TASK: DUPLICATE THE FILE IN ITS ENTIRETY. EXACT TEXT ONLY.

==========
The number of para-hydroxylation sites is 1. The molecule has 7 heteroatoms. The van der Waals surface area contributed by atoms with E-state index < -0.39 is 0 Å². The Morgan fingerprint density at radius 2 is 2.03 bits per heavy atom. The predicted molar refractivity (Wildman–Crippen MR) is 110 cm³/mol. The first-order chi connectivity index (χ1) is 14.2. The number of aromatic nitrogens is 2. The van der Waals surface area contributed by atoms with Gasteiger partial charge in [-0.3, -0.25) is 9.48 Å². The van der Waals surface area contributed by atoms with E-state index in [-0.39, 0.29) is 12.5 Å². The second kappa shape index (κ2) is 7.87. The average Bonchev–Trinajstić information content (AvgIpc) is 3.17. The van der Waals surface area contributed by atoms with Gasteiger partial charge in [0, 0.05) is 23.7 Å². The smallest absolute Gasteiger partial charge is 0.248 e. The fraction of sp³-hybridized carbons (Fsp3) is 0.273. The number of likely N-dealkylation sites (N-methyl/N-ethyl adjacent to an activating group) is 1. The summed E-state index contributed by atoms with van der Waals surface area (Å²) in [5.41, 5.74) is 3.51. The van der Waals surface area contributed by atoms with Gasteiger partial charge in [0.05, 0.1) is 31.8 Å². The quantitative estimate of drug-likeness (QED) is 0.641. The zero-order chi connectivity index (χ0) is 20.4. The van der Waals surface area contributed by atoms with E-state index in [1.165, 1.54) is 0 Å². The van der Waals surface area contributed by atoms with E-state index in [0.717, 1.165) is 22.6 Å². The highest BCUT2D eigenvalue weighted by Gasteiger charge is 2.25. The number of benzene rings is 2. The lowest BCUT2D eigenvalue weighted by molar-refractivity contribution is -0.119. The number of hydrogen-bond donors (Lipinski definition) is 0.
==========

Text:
The number of para-hydroxylation sites is 1. The molecule has 7 heteroatoms. The van der Waals surface area contributed by atoms with E-state index < -0.39 is 0 Å². The Morgan fingerprint density at radius 2 is 2.03 bits per heavy atom. The predicted molar refractivity (Wildman–Crippen MR) is 110 cm³/mol. The first-order chi connectivity index (χ1) is 14.2. The number of aromatic nitrogens is 2. The van der Waals surface area contributed by atoms with Gasteiger partial charge in [-0.3, -0.25) is 9.48 Å². The van der Waals surface area contributed by atoms with E-state index in [-0.39, 0.29) is 12.5 Å². The second kappa shape index (κ2) is 7.87. The average Bonchev–Trinajstić information content (AvgIpc) is 3.17. The van der Waals surface area contributed by atoms with Gasteiger partial charge in [0, 0.05) is 23.7 Å². The smallest absolute Gasteiger partial charge is 0.248 e. The fraction of sp³-hybridized carbons (Fsp3) is 0.273. The number of likely N-dealkylation sites (N-methyl/N-ethyl adjacent to an activating group) is 1. The summed E-state index contributed by atoms with van der Waals surface area (Å²) in [5.41, 5.74) is 3.51. The van der Waals surface area contributed by atoms with Gasteiger partial charge in [0.05, 0.1) is 31.8 Å². The quantitative estimate of drug-likeness (QED) is 0.641. The zero-order chi connectivity index (χ0) is 20.4. The van der Waals surface area contributed by atoms with E-state index in [1.165, 1.54) is 0 Å². The van der Waals surface area contributed by atoms with E-state index in [0.717, 1.165) is 22.6 Å². The highest BCUT2D eigenvalue weighted by Gasteiger charge is 2.25. The number of benzene rings is 2. The lowest BCUT2D eigenvalue weighted by molar-refractivity contribution is -0.119. The number of hydrogen-bond donors (Lipinski definition) is 0.